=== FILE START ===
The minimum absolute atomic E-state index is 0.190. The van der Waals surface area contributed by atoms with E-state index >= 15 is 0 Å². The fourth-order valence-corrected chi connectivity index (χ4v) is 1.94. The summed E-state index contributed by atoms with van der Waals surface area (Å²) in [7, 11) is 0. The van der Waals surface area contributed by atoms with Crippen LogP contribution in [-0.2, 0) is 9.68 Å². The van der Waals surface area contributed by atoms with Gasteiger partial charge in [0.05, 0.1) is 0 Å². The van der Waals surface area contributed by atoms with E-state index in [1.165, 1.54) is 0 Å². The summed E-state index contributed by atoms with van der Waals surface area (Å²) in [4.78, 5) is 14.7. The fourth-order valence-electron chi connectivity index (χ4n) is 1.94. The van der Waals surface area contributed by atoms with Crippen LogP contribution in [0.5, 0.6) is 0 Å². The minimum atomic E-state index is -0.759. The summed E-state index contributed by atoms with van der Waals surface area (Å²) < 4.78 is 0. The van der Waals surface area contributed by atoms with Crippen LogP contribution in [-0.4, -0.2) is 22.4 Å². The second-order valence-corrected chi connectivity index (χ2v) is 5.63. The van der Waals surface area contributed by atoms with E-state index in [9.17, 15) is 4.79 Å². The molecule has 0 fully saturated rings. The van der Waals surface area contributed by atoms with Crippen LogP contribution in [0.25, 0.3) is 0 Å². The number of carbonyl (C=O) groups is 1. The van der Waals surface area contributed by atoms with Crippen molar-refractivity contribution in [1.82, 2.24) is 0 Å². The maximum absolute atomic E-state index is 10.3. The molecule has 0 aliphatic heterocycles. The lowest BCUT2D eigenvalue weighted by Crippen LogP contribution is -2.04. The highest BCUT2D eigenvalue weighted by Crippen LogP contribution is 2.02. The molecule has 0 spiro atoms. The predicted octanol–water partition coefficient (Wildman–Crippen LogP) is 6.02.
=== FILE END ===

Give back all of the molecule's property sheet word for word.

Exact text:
The minimum absolute atomic E-state index is 0.190. The van der Waals surface area contributed by atoms with E-state index >= 15 is 0 Å². The fourth-order valence-corrected chi connectivity index (χ4v) is 1.94. The summed E-state index contributed by atoms with van der Waals surface area (Å²) in [7, 11) is 0. The van der Waals surface area contributed by atoms with Crippen LogP contribution in [-0.2, 0) is 9.68 Å². The van der Waals surface area contributed by atoms with Gasteiger partial charge in [0.05, 0.1) is 0 Å². The van der Waals surface area contributed by atoms with E-state index in [1.165, 1.54) is 0 Å². The summed E-state index contributed by atoms with van der Waals surface area (Å²) in [4.78, 5) is 14.7. The fourth-order valence-electron chi connectivity index (χ4n) is 1.94. The van der Waals surface area contributed by atoms with Crippen LogP contribution in [0.5, 0.6) is 0 Å². The minimum atomic E-state index is -0.759. The summed E-state index contributed by atoms with van der Waals surface area (Å²) < 4.78 is 0. The van der Waals surface area contributed by atoms with Crippen LogP contribution in [-0.4, -0.2) is 22.4 Å². The second-order valence-corrected chi connectivity index (χ2v) is 5.63. The van der Waals surface area contributed by atoms with E-state index in [9.17, 15) is 4.79 Å². The molecule has 0 fully saturated rings. The van der Waals surface area contributed by atoms with Crippen LogP contribution in [0.25, 0.3) is 0 Å². The number of carbonyl (C=O) groups is 1. The van der Waals surface area contributed by atoms with Crippen molar-refractivity contribution in [1.82, 2.24) is 0 Å². The maximum absolute atomic E-state index is 10.3. The molecule has 0 aliphatic heterocycles. The lowest BCUT2D eigenvalue weighted by Crippen LogP contribution is -2.04. The highest BCUT2D eigenvalue weighted by Crippen LogP contribution is 2.02. The molecule has 0 spiro atoms. The predicted octanol–water partition coefficient (Wildman–Crippen LogP) is 6.02.